During an interview with CNN's Ariane de Vogue on Tuesday, Supreme Court Justice Neil Gorsuch refused to get political and bash President Donald Trump, despite de Vogue's persistent baiting.
Though de Vogue was interviewing Mr. Gorsuch on the release of his new book "A Republic If You Can Keep It," a large portion of the interview was predictably spent searching for a sound bite to pin against President Trump.
Last fall, Chief Justice John Roberts issued a very rare statement because the president of the President of the United States was attacking judges. And the president doubled-down afterwords, and said, "Sorry Chief Justice John Roberts, but you do indeed have 'Obama judges,' and they have a much different point of view than the people who are charged with the safety of our country." Do the attacks on those judges threaten the rule of law?
Gorsuch bucked the politics and emphasized how strong the rule of law is in the United States, which he later referred to as a "wonder" and the "envy of the world."
"What I say to that is, the rule of law in this country is strong — strong and stable. And we are very fortunate. We shouldn't forget how fortunate we are. And we shouldn't forget how fortunate we are, we should take care with what we have. It's a great inheritance. And I would say to anybody who questions what a wonderful inheritance we have in our courts and the rule of law in this country: Go spend six weeks in a court in another country, of your choice, and come back and tell me what you think about our courts in this country."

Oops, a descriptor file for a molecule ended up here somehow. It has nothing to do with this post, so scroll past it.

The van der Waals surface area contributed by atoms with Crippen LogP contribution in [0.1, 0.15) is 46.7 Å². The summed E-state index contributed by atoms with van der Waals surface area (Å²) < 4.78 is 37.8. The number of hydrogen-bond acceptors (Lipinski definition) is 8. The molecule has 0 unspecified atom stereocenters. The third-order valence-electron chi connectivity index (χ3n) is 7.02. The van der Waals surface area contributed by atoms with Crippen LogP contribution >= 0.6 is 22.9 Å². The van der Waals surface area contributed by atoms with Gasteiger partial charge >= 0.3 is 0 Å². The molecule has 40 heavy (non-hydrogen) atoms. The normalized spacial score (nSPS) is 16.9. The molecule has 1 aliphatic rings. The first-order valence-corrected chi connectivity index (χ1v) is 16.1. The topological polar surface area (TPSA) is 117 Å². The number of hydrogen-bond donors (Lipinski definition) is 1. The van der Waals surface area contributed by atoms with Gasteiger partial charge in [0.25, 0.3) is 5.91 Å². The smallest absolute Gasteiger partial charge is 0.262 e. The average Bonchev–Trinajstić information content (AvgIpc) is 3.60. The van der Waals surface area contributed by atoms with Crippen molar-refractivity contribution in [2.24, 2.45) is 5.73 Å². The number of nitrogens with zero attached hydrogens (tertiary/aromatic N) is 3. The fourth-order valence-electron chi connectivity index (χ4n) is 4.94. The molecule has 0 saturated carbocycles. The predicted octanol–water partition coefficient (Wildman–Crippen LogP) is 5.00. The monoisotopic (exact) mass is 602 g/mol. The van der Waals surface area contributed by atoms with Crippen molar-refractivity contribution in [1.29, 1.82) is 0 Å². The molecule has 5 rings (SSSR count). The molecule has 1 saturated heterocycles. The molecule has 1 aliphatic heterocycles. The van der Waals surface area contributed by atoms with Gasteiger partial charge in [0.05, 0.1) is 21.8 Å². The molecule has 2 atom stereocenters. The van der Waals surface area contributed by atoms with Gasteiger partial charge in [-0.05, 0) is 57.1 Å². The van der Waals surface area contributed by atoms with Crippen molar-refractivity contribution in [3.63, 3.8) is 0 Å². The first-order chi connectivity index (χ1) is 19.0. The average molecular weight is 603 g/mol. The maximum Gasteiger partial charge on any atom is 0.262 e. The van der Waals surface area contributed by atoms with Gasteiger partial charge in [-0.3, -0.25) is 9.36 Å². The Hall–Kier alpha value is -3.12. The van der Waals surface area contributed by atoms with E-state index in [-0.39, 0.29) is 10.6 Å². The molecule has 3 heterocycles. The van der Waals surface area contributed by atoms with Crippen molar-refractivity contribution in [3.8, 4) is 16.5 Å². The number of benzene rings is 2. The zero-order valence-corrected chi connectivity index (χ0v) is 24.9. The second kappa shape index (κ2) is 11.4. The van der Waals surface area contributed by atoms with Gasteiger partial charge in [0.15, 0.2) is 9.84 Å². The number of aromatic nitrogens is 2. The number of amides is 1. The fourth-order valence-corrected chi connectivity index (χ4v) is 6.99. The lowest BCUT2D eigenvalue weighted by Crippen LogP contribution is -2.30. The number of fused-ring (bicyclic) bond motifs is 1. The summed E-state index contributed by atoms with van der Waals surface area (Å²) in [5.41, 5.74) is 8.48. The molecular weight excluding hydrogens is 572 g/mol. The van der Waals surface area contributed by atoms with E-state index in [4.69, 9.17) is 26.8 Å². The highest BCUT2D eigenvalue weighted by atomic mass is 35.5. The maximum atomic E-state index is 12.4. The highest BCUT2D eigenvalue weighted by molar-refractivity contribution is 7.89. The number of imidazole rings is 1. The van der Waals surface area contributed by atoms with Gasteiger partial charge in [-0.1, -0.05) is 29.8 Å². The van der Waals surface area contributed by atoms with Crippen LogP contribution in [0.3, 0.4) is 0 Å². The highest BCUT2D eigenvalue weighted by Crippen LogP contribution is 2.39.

"And what would you say to somebody who attacks judges," de Vogue pressed, again referencing President Trump. "And also, what does that do for the safety of judges? … I think that these attacks are important. Ruth Bader Ginsburg recently said these are age-old, but judges can't defend themselves."
"Well, I think I'm doing a pretty good job of it now with you in explaining, I hope, the role of law, the role of judges in our country, and why I think we have something very special that we forget, at our risk," Gorsuch continued. "Is it easy to take for granted? Is it easy to forget what a gift we have? Of course it is. I hear young people, for example, say, 'I'm a citizen of the world.'"
"Do we have our problems? Of course," Gorsuch said later in the interview as he continued to reject the political questioning. "We are enormously blessed and lucky," he noted.
"The rule of law in this country is one of the wonders of the world," he told de Vogue. "Step back and look at the forest."
The Supreme Court justice went on to marvel that the highest court only hears some 70 cases a year — a paltry amount, in the grand scheme of the entire federal judicial docket.
"The stability of our law, the predictability of our law, the uniformity of our law is a wonder of the world and it's an envy of the world," he said, adding: "I'm hugely optimistic about the rule of law."